Booze ad ban: SA will lose out on R5.7bn

Booze ad ban: SA will lose out on R5.7bn

2013-09-16 23:33

Cape Town - A proposed ban on alcohol advertising will result in a loss of R4.3bn for sports development and cost the broadcast media R1.4bn, said the Industry Association for Responsible Alcohol Use.

It charged on Monday that the health department made it impossible for the alcohol industry to make input on a proposed ban on alcohol advertising.

"We have made numerous efforts to meet with the department to present our proposals to no avail," said the Industry Association for Responsible Alcohol Use.

It said it recognised the harm caused by alcohol abuse, but urged the government to consider the economic implications of the control of marketing of alcohol bill.

In its current form, the bill bans all forms of alcohol advertising and sponsorship.

The legislation would result a loss of R4.3bn for sports development and would cost the broadcast media R1.4bn in lost revenue if it was adopted in its current form, it said.


Restricting marketing on liquor will not only harm the industry, but will also have a ripple effect on the economy, the SA Chamber of Commerce and Industry said in August.

"Restrictions on marketing will not only have negative consequences for an important South African industry, but will also have a ripple effect on businesses in other areas such as the advertising, retail and hospitality industries," Sacci CEO Neren Rau said in a statement.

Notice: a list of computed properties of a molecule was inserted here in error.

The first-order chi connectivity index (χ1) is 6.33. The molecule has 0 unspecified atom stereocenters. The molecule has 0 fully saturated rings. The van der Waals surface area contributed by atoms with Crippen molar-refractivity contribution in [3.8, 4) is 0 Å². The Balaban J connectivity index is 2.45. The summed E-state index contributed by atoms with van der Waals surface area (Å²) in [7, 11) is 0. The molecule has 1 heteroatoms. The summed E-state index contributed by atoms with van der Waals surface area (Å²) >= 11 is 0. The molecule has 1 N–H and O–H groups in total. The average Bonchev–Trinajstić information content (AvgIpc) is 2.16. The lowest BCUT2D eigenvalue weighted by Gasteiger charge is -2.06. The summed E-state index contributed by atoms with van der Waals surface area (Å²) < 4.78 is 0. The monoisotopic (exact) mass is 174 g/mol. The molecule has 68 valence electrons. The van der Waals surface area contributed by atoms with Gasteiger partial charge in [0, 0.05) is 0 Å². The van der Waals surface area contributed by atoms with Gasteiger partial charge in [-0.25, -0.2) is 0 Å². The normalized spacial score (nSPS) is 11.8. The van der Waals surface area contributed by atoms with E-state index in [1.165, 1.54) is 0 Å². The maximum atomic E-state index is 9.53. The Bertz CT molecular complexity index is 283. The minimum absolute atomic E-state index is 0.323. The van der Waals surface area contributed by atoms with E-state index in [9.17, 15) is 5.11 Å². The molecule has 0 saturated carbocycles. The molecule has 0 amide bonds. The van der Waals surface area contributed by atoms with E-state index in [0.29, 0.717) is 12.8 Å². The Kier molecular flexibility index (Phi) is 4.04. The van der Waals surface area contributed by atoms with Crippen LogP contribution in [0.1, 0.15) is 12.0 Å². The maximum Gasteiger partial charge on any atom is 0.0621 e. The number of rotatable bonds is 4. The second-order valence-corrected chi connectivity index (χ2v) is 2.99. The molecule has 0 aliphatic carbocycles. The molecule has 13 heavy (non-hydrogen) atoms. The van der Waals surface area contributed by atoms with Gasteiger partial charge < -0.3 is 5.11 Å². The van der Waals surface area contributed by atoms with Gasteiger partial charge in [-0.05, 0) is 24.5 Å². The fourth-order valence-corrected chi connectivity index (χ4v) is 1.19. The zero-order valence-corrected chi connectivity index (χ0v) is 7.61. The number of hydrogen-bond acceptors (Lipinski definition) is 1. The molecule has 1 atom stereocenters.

In June, Econometrix senior economist Rob Jeffrey told The Times that the ban would make little difference in the fight against alcohol abuse.

Jeffrey said his research revealed that there was no statistical relationship in South Africa linking advertising spending and alcohol consumption.

  • Mark Paul Oberholzer - 2013-09-16 23:55

    don't think that banning alcohol advertising will help. look at cigarettes for example. never mind what happened when alcohol sales were banned during prohibition times. a drinker will drink and a smoker will smoke. why waste all the potential revenue and increase unemployment further.

      Jon Low - 2013-09-17 00:50

      Smoking rates among new entrants (teenagers) is nearly 40% lower than a decade or so ago when tobacco ads were allowed. The ad ban isn't aimed at people already in the habit -- it's aimed at non-user kids who might just pick up the habit with a bit of advertising lure. So regular boozers may happily go on boozing -- nobody's trying to stop them.

      Konstabel Koekemoer - 2013-09-17 16:42

      With the advertising ban it becomes more important to compete on price and so the R5.7 billion saved in advertising and sponsorship will most likely be used to discount products ... so people will get more booze for their money.

  • Jabu Javas - 2013-09-17 00:09

    Only an idiot would drum up such a stupid idea.

  • Jinxie - 2013-09-17 00:21

    So I guess the government will foot the bill for all our athletes and sports stars? Pfffft ... Yeah right! No sponsorships, no sport!

      Jon Low - 2013-09-17 00:53

      Same was said when cigarette ads were banned -- no Team Gunston Race Cars, no Rothmans July, no John Player Special Lotus F1 cars or Marlboro McLarens... The gap is soon filled by other sponsors -- Red Bull, Shell, etc.